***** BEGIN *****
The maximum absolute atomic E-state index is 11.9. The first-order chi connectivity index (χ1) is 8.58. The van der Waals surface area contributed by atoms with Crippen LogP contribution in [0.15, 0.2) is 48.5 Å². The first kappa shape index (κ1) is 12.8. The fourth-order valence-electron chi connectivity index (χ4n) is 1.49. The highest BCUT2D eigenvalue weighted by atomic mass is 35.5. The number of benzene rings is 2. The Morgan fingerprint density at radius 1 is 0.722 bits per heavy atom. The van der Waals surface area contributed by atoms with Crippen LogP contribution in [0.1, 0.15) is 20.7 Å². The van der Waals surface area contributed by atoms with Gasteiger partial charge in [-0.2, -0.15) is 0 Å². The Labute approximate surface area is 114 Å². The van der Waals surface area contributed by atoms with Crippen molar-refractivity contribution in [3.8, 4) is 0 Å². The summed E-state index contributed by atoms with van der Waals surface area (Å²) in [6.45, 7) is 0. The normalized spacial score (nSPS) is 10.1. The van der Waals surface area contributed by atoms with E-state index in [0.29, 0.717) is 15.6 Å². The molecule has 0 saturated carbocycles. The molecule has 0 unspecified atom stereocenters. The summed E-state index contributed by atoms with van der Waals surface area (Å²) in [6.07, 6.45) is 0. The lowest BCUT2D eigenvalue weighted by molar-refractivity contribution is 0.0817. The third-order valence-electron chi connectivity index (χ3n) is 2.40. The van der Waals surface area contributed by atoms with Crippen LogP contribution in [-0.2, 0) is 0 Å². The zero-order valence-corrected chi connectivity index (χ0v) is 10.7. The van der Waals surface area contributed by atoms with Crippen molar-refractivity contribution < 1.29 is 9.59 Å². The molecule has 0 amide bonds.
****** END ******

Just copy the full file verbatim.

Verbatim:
The maximum absolute atomic E-state index is 11.9. The first-order chi connectivity index (χ1) is 8.58. The van der Waals surface area contributed by atoms with Crippen LogP contribution in [0.15, 0.2) is 48.5 Å². The first kappa shape index (κ1) is 12.8. The fourth-order valence-electron chi connectivity index (χ4n) is 1.49. The highest BCUT2D eigenvalue weighted by atomic mass is 35.5. The number of benzene rings is 2. The Morgan fingerprint density at radius 1 is 0.722 bits per heavy atom. The van der Waals surface area contributed by atoms with Crippen LogP contribution in [0.1, 0.15) is 20.7 Å². The van der Waals surface area contributed by atoms with Gasteiger partial charge in [-0.2, -0.15) is 0 Å². The Labute approximate surface area is 114 Å². The van der Waals surface area contributed by atoms with Crippen molar-refractivity contribution in [3.8, 4) is 0 Å². The summed E-state index contributed by atoms with van der Waals surface area (Å²) in [6.45, 7) is 0. The normalized spacial score (nSPS) is 10.1. The van der Waals surface area contributed by atoms with E-state index in [0.29, 0.717) is 15.6 Å². The molecule has 0 saturated carbocycles. The molecule has 0 unspecified atom stereocenters. The summed E-state index contributed by atoms with van der Waals surface area (Å²) in [6.07, 6.45) is 0. The lowest BCUT2D eigenvalue weighted by molar-refractivity contribution is 0.0817. The third-order valence-electron chi connectivity index (χ3n) is 2.40. The van der Waals surface area contributed by atoms with Crippen LogP contribution in [-0.2, 0) is 0 Å². The zero-order valence-corrected chi connectivity index (χ0v) is 10.7. The van der Waals surface area contributed by atoms with Crippen molar-refractivity contribution < 1.29 is 9.59 Å². The molecule has 0 amide bonds.